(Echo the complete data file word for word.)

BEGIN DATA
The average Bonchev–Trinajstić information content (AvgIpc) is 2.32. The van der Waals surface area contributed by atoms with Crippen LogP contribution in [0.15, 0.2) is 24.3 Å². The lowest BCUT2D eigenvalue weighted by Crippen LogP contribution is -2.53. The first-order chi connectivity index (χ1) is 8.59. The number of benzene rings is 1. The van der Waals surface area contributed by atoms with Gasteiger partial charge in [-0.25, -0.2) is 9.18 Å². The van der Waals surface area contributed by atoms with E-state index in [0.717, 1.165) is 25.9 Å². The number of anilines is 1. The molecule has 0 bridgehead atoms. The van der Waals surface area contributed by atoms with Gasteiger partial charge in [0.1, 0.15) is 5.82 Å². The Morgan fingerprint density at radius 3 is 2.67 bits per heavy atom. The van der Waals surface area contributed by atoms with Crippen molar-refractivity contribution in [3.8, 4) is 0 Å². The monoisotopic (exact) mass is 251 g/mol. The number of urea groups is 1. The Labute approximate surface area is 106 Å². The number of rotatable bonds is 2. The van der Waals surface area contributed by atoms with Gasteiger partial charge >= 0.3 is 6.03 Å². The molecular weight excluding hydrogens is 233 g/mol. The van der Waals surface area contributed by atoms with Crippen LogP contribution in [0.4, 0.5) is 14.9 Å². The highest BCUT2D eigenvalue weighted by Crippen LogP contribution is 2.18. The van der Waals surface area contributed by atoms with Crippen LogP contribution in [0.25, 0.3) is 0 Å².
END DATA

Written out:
The average Bonchev–Trinajstić information content (AvgIpc) is 2.32. The van der Waals surface area contributed by atoms with Crippen LogP contribution in [0.15, 0.2) is 24.3 Å². The lowest BCUT2D eigenvalue weighted by Crippen LogP contribution is -2.53. The first-order chi connectivity index (χ1) is 8.59. The number of benzene rings is 1. The van der Waals surface area contributed by atoms with Gasteiger partial charge in [-0.25, -0.2) is 9.18 Å². The van der Waals surface area contributed by atoms with E-state index in [0.717, 1.165) is 25.9 Å². The number of anilines is 1. The molecule has 0 bridgehead atoms. The van der Waals surface area contributed by atoms with Gasteiger partial charge in [0.1, 0.15) is 5.82 Å². The Morgan fingerprint density at radius 3 is 2.67 bits per heavy atom. The van der Waals surface area contributed by atoms with Crippen molar-refractivity contribution in [3.8, 4) is 0 Å². The monoisotopic (exact) mass is 251 g/mol. The number of urea groups is 1. The Labute approximate surface area is 106 Å². The number of rotatable bonds is 2. The van der Waals surface area contributed by atoms with Gasteiger partial charge >= 0.3 is 6.03 Å². The molecular weight excluding hydrogens is 233 g/mol. The van der Waals surface area contributed by atoms with Crippen LogP contribution in [0.4, 0.5) is 14.9 Å². The highest BCUT2D eigenvalue weighted by Crippen LogP contribution is 2.18. The van der Waals surface area contributed by atoms with Crippen LogP contribution in [0.25, 0.3) is 0 Å².